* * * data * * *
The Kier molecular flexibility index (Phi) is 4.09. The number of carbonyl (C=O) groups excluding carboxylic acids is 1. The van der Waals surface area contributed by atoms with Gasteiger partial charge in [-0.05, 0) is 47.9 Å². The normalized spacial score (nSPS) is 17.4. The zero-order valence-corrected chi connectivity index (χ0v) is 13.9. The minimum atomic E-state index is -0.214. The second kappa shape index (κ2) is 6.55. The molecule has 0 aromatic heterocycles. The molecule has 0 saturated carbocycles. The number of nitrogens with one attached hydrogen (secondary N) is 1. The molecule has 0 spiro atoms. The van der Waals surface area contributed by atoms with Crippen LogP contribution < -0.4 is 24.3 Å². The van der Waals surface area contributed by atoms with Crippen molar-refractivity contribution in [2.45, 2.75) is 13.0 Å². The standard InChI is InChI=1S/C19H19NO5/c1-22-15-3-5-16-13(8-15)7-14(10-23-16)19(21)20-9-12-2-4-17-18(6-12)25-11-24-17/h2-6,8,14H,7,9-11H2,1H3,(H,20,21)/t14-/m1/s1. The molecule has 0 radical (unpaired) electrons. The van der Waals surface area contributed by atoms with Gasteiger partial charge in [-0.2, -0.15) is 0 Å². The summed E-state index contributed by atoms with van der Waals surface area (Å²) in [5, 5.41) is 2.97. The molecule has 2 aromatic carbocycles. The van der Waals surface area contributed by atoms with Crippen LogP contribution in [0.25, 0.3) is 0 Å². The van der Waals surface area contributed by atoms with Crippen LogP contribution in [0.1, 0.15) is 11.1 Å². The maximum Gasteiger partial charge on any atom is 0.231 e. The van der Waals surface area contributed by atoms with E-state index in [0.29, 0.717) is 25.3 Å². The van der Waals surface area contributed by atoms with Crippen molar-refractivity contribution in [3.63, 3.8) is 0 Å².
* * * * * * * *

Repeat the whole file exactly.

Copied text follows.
The Kier molecular flexibility index (Phi) is 4.09. The number of carbonyl (C=O) groups excluding carboxylic acids is 1. The van der Waals surface area contributed by atoms with Gasteiger partial charge in [-0.05, 0) is 47.9 Å². The normalized spacial score (nSPS) is 17.4. The zero-order valence-corrected chi connectivity index (χ0v) is 13.9. The minimum atomic E-state index is -0.214. The second kappa shape index (κ2) is 6.55. The molecule has 0 aromatic heterocycles. The molecule has 0 saturated carbocycles. The number of nitrogens with one attached hydrogen (secondary N) is 1. The molecule has 0 spiro atoms. The van der Waals surface area contributed by atoms with Crippen LogP contribution < -0.4 is 24.3 Å². The van der Waals surface area contributed by atoms with Crippen molar-refractivity contribution in [2.45, 2.75) is 13.0 Å². The standard InChI is InChI=1S/C19H19NO5/c1-22-15-3-5-16-13(8-15)7-14(10-23-16)19(21)20-9-12-2-4-17-18(6-12)25-11-24-17/h2-6,8,14H,7,9-11H2,1H3,(H,20,21)/t14-/m1/s1. The molecule has 0 radical (unpaired) electrons. The van der Waals surface area contributed by atoms with Gasteiger partial charge in [-0.2, -0.15) is 0 Å². The summed E-state index contributed by atoms with van der Waals surface area (Å²) in [5, 5.41) is 2.97. The molecule has 2 aromatic carbocycles. The van der Waals surface area contributed by atoms with Crippen LogP contribution in [0.25, 0.3) is 0 Å². The van der Waals surface area contributed by atoms with Crippen LogP contribution in [0.1, 0.15) is 11.1 Å². The maximum Gasteiger partial charge on any atom is 0.231 e. The van der Waals surface area contributed by atoms with E-state index in [0.29, 0.717) is 25.3 Å². The van der Waals surface area contributed by atoms with Crippen molar-refractivity contribution in [3.63, 3.8) is 0 Å².